issue other than turf, that subject inevitably came up. I understood both the board’s position and the community’s position. Parents were vocal about having the community vote to decide on turf fields for the high schools, and the board reasoned a need for funding in order to put such a vote to the residents. [See story on page 1]. While the board has a fiscal responsibility to both the district and taxpayers, the same board has also been elected by these taxpayers and is accountable to them. They were elected to represent us. If their constituents are asking for a public vote, this cannot continue to be dismissed. There are residents who represent both sides of the coin on this issue. But
if this board was elected by the people, represent the people, then why not trust the people? An educated voter is the best voter. The burden is on the school board to educate the voters as to any tax implications, funding and voting issues. Let the taxpayers make their own decisions on this issue, as they will represent themselves individually in their vote. There was a lot of talking “at” each other at this meeting, and not a significant amount of listening. Our district strives for a school-home-community partnership, and prides itself on having schools of excellence. Why not have the same standards when it comes to athletics? Let’s disarm our battle gear and work collaboratively for the greater
cause: our children. Fingerpointing is nonproductive, and I suggest we all become part of the solution. It would be more advantageous if we all worked together to educate all parties in different potential ways of funding these capital projects. [In this way] all community members can know the details prior to walking into any possible voting booth if this project does move forward. Let the peoples’ voices be heard. Wendy Gargiulo Editor’s Note: Ms. Gargiulo is an elected trustee of the North Merrick School Board. The opinions expressed in this letter are solely hers and not necessarily those of the board.
Cruisin’ Canines food drive and walking schedule
The November walking schedule is as follows: Saturday, November 12, Belmont Lake State Park, North Babylon, 10
a.m. Get off exit 38 on the Southern State Parkway and after the booth (not sure if there is still a toll) park in the lot on the right side by the path. We will meet at the beginning of the path. Saturday, November 19, Freeport Nautical Mile, 9:30 a.m. This is our last walk of the year! We will meet at the end of Woodcleft Avenue at the gazebo by the water.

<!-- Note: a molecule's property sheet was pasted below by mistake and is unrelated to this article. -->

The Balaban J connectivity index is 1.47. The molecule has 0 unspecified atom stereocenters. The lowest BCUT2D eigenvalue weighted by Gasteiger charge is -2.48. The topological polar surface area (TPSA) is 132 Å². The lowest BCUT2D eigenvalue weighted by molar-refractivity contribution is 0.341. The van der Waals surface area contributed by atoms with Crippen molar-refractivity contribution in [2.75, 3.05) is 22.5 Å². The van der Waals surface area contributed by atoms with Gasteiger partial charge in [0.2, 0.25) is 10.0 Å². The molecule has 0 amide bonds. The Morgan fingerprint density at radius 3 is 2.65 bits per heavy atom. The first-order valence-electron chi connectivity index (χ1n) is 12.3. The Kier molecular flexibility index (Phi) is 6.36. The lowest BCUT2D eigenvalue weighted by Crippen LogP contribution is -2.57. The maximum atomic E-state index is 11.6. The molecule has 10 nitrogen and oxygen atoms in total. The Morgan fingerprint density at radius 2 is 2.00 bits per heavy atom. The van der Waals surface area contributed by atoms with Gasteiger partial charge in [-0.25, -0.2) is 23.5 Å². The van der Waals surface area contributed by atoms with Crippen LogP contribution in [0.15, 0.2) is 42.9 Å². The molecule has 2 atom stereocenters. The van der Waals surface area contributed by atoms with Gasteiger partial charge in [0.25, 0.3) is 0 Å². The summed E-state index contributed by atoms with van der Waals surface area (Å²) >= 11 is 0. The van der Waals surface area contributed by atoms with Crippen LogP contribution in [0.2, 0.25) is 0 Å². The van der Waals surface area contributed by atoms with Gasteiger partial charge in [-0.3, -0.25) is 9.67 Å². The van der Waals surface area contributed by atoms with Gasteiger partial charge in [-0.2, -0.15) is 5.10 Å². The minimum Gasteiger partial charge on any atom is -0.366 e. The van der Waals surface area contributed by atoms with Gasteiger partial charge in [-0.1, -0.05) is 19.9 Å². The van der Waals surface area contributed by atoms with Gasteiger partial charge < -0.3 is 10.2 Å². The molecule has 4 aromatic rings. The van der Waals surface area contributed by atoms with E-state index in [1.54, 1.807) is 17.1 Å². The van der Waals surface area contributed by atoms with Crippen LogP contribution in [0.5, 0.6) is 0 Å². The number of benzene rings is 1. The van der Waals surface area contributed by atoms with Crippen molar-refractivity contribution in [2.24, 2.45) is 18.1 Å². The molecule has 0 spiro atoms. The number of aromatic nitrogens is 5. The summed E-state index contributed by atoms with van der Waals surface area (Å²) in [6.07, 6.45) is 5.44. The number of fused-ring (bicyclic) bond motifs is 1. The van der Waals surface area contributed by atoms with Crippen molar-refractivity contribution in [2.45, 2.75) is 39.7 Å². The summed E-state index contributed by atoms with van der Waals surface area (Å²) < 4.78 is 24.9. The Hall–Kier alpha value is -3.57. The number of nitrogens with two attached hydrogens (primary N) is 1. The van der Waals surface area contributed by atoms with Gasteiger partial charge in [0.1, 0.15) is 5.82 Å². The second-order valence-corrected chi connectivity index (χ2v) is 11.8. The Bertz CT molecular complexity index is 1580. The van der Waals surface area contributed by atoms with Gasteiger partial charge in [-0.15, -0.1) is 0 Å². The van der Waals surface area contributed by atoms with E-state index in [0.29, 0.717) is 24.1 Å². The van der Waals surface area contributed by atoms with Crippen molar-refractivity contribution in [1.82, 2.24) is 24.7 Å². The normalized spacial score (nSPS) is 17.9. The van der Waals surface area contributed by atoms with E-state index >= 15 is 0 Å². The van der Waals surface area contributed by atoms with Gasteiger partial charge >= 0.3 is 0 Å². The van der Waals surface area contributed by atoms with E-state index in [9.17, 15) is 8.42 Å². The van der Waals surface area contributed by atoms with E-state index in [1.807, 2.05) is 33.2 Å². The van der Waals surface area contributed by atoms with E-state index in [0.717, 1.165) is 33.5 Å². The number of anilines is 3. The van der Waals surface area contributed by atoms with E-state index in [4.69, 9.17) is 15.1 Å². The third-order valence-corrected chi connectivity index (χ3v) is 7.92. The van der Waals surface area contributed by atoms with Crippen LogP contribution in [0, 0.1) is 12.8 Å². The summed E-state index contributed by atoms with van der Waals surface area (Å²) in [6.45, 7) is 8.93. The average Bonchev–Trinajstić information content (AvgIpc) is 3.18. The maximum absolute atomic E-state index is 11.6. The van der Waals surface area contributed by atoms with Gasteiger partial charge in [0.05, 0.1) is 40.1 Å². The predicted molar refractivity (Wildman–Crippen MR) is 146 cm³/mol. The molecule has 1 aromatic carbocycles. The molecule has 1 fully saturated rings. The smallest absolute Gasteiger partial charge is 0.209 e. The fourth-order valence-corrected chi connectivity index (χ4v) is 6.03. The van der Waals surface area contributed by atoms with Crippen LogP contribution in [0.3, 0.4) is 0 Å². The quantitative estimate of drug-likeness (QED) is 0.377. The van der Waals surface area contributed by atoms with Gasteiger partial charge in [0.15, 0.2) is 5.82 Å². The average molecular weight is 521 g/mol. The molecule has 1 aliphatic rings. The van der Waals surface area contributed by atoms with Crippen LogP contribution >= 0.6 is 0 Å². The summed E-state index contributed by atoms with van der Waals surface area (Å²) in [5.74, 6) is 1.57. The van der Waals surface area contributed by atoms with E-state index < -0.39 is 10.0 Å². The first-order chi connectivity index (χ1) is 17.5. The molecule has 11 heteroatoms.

Transitioning students with disabilities Bellmore-Merrick CHSD SEPTA and the Community Parent Center present Transitioning Students with Disabilities from High School to College on Tuesday, November 15, from 6-8:30 p.m. at Calhoun High School, 1786 State Street. The panel presentation, for students and their parents, includes topics such as post secondary options; no IEP in college; idea vs. ADA 504; ACCES; post high school planning, and parent and student perspectives on post-secondary experiences. Colleges participating in this event include Adelphi University, University of Iowa, REACH Program, Molloy College, Hofstra University, Farmingdale State, Pace University, Landmark College, St. Josephs College, NYIT, Marymount Manhattan, Mitchell College, Long Island University’s C.W. Post Campus, Suffolk Community
Correction In a story entitled “Residents challenge NB school committee,” in Bellmore Life, November 2, North Bellmore school committee member Nina Lanci’s remarks were incorrectly reported. In fact, PAL does not rent fields, but is given fields for “facility use” for the benefit of children throughout all Bellmore school districts.
Check out the new features on our website www.bellmorelife.com
College, Lincoln Educational Services, Arizona (SALT), Stony Brook University, and Nassau Community College: Basic Education Achilles Project. In addition, there will be representatives from JCCA Compass Program, Long Island Advocacy Center, ACCES VR (formerly VESID), LLC Consulting, PTS Coaching, College Bound Success, Aheadd, Lifelong Learning and Lincoln Education Services. To register or for information call Cheryl Gitlitz at 992-1349, or e-mail to Jerry Clare at firstname.lastname@example.org.